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How ultra-large ships pose high salvage challenges

A theme of this year’s London International Shipping Week was container ships, coinciding with the first visit to Felixstowe of one of the new class of ultra-large 24,000-TEU vessels. Even much smaller container ships pose a marine claims challenge when a voyage goes wrong. We are not infrequently reminded that Napoli, which was beached in […]

Cargo owners will shoulder Ever Given salvage payments   »

It has been more than two months since salvors unblocked the Suez Canal by refloating 20,000-TEU container ship Ever Given and yet the vessel remains in Egypt awaiting compensation payments and its release. If discussions do not result in a compromise, it is the receivers of cargo on board Ever Given that will continue to bear the brunt of […]

Mv “Ever Smart” in collision with vlcc “Alexandra 1” [2021]   »

Vessels crossing at the entrance to narrow channels – the COLREGS clarified by the English Supreme Court   In the first of two articles, we examine this important decision on its facts and in the second, the practical lessons to be learned. It is commonplace for collisions to occur because the outbound ship is dropping […]

Mv “Ever Smart” in collision with vlcc “Alexandra 1” [2021] – further commentary   »

Vessels Crossing at the entrance to narrow channels – the COLREGS clarified by the English Supreme Court – Part II   In this second of two articles we consider the likely outcome on apportionment of liability and analyse the practical implications of this decision for mariners and fleet superintendents. We also point out circumstances in which there […]


The Eternal Bliss [2020] – Is demurrage an owner’s exclusive remedy for a charterer exceeding laytime?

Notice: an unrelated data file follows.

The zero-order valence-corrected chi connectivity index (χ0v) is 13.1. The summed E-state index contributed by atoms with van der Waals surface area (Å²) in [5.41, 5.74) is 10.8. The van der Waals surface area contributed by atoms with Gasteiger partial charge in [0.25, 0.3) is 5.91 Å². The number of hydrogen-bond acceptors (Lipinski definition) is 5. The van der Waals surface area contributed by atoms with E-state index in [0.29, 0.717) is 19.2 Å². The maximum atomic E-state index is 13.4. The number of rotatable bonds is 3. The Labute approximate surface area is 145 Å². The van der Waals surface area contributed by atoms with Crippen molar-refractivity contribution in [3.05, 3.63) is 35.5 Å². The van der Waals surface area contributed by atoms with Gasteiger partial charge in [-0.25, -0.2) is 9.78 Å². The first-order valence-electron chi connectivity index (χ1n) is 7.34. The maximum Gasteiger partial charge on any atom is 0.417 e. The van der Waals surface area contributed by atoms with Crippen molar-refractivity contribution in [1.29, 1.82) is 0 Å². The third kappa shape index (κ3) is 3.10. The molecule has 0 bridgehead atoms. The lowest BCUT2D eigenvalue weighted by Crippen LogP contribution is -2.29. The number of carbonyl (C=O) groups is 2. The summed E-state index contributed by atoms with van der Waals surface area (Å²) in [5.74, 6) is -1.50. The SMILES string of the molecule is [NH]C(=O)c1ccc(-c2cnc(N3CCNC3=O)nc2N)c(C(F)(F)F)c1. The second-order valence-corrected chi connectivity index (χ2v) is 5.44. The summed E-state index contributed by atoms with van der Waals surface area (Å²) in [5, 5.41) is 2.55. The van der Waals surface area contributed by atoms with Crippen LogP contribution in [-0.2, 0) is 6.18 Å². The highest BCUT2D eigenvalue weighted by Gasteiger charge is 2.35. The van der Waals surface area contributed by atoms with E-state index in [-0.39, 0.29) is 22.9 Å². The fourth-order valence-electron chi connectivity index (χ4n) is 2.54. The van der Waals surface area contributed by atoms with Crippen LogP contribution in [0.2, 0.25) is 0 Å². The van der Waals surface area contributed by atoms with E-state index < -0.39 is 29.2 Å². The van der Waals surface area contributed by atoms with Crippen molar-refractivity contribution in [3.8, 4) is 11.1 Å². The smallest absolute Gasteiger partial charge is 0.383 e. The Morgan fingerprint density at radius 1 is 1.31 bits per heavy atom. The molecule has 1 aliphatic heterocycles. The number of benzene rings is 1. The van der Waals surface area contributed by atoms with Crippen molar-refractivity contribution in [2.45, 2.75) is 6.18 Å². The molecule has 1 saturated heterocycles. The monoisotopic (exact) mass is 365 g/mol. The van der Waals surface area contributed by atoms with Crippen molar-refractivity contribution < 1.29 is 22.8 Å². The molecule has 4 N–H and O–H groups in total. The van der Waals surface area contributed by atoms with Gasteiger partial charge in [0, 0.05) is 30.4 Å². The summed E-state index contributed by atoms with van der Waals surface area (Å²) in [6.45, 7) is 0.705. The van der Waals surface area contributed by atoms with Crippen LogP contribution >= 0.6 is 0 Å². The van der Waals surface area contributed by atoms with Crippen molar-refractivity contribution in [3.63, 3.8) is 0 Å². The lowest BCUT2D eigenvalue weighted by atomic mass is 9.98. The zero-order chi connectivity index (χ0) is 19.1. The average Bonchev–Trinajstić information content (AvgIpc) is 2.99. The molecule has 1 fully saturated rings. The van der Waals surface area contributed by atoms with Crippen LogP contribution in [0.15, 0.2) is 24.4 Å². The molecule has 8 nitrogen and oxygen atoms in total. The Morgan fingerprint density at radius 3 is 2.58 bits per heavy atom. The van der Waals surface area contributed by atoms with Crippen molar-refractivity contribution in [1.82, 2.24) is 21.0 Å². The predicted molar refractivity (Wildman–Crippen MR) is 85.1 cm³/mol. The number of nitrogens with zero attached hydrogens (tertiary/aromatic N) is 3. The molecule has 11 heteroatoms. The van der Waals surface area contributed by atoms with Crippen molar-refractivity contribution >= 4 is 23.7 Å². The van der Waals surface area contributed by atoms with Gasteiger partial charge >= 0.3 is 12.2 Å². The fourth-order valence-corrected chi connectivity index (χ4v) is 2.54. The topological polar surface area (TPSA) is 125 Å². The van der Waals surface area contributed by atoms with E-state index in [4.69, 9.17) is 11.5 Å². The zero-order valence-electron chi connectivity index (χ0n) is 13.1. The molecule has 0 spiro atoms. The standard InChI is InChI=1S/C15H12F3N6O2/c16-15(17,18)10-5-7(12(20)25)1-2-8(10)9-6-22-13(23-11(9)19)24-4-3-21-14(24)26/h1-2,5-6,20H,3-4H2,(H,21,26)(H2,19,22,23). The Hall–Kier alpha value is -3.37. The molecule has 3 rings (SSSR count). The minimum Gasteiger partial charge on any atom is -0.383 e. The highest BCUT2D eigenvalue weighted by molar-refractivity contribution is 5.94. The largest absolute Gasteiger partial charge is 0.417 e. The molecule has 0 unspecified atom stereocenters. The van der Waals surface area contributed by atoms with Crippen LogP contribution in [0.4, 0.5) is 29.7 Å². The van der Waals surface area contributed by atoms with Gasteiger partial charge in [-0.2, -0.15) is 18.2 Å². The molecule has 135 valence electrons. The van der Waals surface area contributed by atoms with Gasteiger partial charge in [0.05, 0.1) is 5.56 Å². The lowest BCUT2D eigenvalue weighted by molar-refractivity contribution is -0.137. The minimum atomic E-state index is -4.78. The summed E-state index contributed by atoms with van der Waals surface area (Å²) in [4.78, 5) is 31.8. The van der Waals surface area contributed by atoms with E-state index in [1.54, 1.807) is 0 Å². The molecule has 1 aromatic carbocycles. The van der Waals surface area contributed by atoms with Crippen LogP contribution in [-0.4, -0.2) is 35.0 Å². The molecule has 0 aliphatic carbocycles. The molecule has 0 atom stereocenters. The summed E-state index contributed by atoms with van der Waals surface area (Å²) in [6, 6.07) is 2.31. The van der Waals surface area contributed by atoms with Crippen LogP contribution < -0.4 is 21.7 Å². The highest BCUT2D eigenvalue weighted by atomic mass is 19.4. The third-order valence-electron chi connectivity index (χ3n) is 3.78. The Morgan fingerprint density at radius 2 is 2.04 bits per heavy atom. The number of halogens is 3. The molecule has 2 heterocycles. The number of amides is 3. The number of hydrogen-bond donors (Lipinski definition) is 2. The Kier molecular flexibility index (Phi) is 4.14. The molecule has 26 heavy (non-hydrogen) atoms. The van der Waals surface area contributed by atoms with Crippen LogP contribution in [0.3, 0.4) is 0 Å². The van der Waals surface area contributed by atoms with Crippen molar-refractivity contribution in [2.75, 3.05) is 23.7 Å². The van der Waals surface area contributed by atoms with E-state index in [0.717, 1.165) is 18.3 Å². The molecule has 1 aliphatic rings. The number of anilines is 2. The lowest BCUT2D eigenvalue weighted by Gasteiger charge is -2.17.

In The Eternal Bliss Mr Justice Baker decided it was not, holding that if (as is usual) the charterparty is silent as to what type of losses the demurrage rate compensates, then demurrage should not be interpreted as an exclusive remedy and an owner may seek to recover additional losses on top. The reasoning To […]

ship aground
LOF – claims by dispossessed salvors   »

In February 1977 a vessel in ballast, Unique Mariner, ran aground in Indonesian waters not far from Singapore.  The master was advised by ship’s agents that a tug would be sourced. A professional salvor’s tug turned up from Singapore and the master mistakenly thinking that it was the tug procured by the agents, signed Lloyd’s […]


Crew fatigue during a global pandemic and the repercussions on vessels’ seaworthiness

Fatigue is commonly described as a state of feeling weary, tired, or lethargic that results from prolonged physical or mental work, extended periods of anxiety, exposure to harsh environments, or loss of sleep. It is different to simple tiredness through missed sleep. With up to 400,000 crew stranded either at sea or at home by […]

Covid 19 – Force Majeure voyage disruption under TOWCON and UK Standard Conditions for Towage   »

In this article published in Tug Technology and Business we set ourselves the premise that a tug and tow have been prevented from reaching the agreed destination, because of disruption caused by Covid-19. We consider the potential effects of this delay briefly in the context of The UK Standard Conditions for Towage, of ad hoc […]

TOWCON 2008 and the coronavirus   »

On 11 March 2020 the World Health Organisation designated the Covid 19 virus as a pandemic. We have since received a number of enquiries specifically about where the parties to a TOWCON 2008 contract stand in respect of Clause 27 . This slightly odd clause combines a war risk clause with, effectively, a force majeure […]

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